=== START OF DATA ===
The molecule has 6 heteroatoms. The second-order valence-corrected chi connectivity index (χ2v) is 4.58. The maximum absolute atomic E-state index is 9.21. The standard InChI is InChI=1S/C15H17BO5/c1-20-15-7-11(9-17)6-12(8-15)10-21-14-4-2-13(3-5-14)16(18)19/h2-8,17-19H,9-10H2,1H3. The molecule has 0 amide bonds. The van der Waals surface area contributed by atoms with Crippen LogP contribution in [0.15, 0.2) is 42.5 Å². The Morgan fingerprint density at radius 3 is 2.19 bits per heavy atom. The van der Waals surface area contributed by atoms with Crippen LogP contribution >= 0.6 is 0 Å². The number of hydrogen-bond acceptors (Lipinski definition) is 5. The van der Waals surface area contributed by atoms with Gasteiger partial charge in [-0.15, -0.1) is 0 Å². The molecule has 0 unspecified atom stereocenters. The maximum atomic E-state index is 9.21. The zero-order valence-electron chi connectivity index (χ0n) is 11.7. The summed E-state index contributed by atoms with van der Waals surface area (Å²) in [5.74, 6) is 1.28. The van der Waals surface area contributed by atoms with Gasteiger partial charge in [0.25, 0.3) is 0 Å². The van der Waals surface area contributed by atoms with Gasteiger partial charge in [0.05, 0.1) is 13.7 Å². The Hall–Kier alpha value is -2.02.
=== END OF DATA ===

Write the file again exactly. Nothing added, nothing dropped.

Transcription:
The molecule has 6 heteroatoms. The second-order valence-corrected chi connectivity index (χ2v) is 4.58. The maximum absolute atomic E-state index is 9.21. The standard InChI is InChI=1S/C15H17BO5/c1-20-15-7-11(9-17)6-12(8-15)10-21-14-4-2-13(3-5-14)16(18)19/h2-8,17-19H,9-10H2,1H3. The molecule has 0 amide bonds. The van der Waals surface area contributed by atoms with Crippen LogP contribution in [0.15, 0.2) is 42.5 Å². The Morgan fingerprint density at radius 3 is 2.19 bits per heavy atom. The van der Waals surface area contributed by atoms with Crippen LogP contribution >= 0.6 is 0 Å². The number of hydrogen-bond acceptors (Lipinski definition) is 5. The van der Waals surface area contributed by atoms with Gasteiger partial charge in [-0.15, -0.1) is 0 Å². The molecule has 0 unspecified atom stereocenters. The maximum atomic E-state index is 9.21. The zero-order valence-electron chi connectivity index (χ0n) is 11.7. The summed E-state index contributed by atoms with van der Waals surface area (Å²) in [5.74, 6) is 1.28. The van der Waals surface area contributed by atoms with Gasteiger partial charge in [0.25, 0.3) is 0 Å². The van der Waals surface area contributed by atoms with Gasteiger partial charge in [0.05, 0.1) is 13.7 Å². The Hall–Kier alpha value is -2.02.